Mets Manager Admits Mistake

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Mets manager Mickey Callaway admitted that an “administrative” error of switching pitchers “probably cost” the team the game. According to reports, the admission was unusual. As one news outlet explained, “His postgame press conferences can get combative, and his unwillingness to admit to any wrongdoing hasn’t played well with the New York media.”

Fans and players seem to be responding positively to the Callaway’s apology. One example is the response from first baseman Pete Alonso:

“Having a manager that’s not straight up and honest, that’s tough to play for a guy like that. But I’m fortunate enough to play for a guy like Mick. I love playing for Mick and all of the other guys love playing for Mick because he’s been honest and straight-up.” 

For years now, corporate stakeholders have expected more humility from leaders. Seeing an example in sports is refreshing.

Image source.

Discussion:

  • What’s your view of Callaway’s admission?

  • Not everyone likes this approach. I haven’t seen the clip, but a friend tells me local sports commentators said they want to see more “leadership.” Is admitting failure not part of demonstrating leadership?

  • What other leadership character dimensions are illustrated by this example?







Analyzing an Infographic

PR Daily presents social media trends in this infographic. Categories include social selling, social listening, influencer marketing, ephemeral content, and social advertising.

The graphic is easy to read and uses several different data displays—some more meaningful than others. Data about social listening, one of the five categories, is at right.

Image source.

Discussion:

  • Analyze the audience for the graphic and identify the communication objectives.

  • What works well about the entire graphic? Consider the organization, writing style, and data displays.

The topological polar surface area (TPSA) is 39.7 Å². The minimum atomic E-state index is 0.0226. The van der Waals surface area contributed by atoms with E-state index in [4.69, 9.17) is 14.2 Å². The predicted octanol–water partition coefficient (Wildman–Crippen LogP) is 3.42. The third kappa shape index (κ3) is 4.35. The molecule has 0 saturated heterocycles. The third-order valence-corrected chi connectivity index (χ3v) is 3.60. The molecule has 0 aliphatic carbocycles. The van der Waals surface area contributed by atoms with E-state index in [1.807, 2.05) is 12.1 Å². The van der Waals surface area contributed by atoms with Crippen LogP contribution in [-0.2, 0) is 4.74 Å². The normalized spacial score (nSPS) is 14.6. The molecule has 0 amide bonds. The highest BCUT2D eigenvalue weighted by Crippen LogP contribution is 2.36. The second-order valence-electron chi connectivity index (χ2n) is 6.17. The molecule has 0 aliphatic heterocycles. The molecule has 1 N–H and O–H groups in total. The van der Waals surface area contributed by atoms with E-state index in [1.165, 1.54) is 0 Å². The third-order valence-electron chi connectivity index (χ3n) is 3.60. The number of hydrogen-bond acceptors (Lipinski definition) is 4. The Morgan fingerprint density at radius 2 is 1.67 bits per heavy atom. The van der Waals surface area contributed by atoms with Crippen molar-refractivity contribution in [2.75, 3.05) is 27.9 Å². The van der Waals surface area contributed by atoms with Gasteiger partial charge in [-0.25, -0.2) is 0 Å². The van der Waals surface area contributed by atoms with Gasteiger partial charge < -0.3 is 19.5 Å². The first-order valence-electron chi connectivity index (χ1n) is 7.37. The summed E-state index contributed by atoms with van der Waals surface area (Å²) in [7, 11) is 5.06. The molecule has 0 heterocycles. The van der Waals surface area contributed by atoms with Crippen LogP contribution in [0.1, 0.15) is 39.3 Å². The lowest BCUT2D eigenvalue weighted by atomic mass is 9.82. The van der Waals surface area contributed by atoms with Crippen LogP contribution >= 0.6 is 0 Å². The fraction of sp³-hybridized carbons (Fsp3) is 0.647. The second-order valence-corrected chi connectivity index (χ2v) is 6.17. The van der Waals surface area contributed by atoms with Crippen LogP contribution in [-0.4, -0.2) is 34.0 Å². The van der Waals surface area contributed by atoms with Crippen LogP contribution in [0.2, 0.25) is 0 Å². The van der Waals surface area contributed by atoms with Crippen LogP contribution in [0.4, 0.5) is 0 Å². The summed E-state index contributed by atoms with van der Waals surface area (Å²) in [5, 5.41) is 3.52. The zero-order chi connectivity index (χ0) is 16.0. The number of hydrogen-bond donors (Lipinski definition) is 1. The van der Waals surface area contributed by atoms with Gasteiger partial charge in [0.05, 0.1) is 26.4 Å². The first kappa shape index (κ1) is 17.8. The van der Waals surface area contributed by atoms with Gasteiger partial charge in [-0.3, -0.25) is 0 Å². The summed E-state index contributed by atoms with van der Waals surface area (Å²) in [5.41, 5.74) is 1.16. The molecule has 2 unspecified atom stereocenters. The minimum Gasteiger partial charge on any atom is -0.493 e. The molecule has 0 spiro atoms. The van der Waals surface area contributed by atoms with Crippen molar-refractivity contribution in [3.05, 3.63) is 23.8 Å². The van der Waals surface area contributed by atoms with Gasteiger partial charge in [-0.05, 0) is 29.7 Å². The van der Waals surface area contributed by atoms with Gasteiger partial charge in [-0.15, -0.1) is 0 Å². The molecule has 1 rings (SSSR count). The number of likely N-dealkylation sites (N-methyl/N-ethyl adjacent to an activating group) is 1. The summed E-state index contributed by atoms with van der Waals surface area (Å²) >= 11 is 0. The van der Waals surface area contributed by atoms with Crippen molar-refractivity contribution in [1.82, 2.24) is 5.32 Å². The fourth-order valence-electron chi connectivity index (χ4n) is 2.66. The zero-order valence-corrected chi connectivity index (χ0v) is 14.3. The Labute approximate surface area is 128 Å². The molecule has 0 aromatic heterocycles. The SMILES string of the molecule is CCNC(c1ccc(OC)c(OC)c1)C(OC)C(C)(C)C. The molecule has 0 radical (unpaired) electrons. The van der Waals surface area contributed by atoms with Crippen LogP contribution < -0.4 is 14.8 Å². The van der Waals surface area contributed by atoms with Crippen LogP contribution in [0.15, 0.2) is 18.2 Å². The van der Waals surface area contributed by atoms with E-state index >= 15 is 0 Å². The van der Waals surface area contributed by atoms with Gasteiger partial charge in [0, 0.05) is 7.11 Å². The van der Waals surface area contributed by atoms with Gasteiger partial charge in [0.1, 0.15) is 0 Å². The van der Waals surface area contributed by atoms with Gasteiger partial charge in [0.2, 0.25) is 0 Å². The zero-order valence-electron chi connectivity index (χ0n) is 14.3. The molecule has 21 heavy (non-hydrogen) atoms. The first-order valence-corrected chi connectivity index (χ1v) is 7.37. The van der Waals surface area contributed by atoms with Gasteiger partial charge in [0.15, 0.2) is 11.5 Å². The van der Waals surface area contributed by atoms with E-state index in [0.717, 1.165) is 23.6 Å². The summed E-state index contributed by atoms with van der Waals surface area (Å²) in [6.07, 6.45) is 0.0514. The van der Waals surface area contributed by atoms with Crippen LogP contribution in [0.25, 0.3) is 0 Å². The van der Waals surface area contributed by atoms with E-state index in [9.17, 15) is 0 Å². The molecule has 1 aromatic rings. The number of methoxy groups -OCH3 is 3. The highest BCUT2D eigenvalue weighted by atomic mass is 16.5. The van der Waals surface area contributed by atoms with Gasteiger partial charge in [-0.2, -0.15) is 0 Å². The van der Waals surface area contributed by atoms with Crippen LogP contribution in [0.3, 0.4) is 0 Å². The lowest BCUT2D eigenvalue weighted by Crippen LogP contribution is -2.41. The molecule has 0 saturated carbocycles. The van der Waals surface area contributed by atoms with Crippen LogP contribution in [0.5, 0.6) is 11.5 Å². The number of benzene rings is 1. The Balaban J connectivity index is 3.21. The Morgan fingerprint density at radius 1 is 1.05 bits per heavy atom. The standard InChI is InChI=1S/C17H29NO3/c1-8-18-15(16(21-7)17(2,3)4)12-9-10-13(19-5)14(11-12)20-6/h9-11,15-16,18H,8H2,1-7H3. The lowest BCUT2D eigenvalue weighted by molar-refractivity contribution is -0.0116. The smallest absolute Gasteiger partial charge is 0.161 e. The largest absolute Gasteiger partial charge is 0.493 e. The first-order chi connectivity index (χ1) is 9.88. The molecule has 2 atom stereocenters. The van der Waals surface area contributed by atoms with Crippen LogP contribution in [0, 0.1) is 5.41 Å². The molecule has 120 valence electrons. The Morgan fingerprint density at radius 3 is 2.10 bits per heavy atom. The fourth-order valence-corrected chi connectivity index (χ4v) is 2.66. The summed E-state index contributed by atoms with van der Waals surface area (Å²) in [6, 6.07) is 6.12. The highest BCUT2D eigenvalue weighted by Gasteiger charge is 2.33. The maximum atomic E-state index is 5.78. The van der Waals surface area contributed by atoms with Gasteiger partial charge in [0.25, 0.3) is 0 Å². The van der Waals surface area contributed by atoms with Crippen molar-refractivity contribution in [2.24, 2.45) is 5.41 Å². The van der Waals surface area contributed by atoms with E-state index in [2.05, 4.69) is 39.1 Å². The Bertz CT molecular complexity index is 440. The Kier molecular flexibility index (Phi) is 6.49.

• What could be improved?

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VW's New Ad

Volkswagen is still trying to rebuild its image after the emissions scandal in 2015. A new advertising campaign tackles the issue directly, beginning with audio news reports from that time. But the focus, described on YouTube, is on the future: “Every negative has a positive. Learn more about our all-electric vehicles and our plans to help make a better tomorrow at vw.com #drivefortomorrow #vw.”

With an emphasis on innovation, the ad is set to Simon and Garfunkel’s classic song, “The Sound of Silence.” Viewers can imagine company engineers during the past few years creating a new line of electric cars— while VW executives said little about the controversy.

The senior VP of marketing for VW of America acknowledged that the ad is risky but explains the rationale:

“[w]ithout mentioning the past...we would never have the credibility or authenticity to move forward with the brand. Through the last three-and-a-half years or so we kind of operated as usual in the consumers [sic] eye. We kept a very consistent message in the marketplace but didn’t really have a powerful point-of-view as a brand.”

Discussion:

  • What’s your view of VW’s new ad campaign? Did the company make the right decision by invoking the scandal?

  • Other companies facing scandals, such as Uber and Wells Fargo, placed large apology ads, but VW didn’t take this approach. Why do you think that may be the case? Compare VW’s strategy to other recent recovery campaigns.

Carnival Responds to New Charges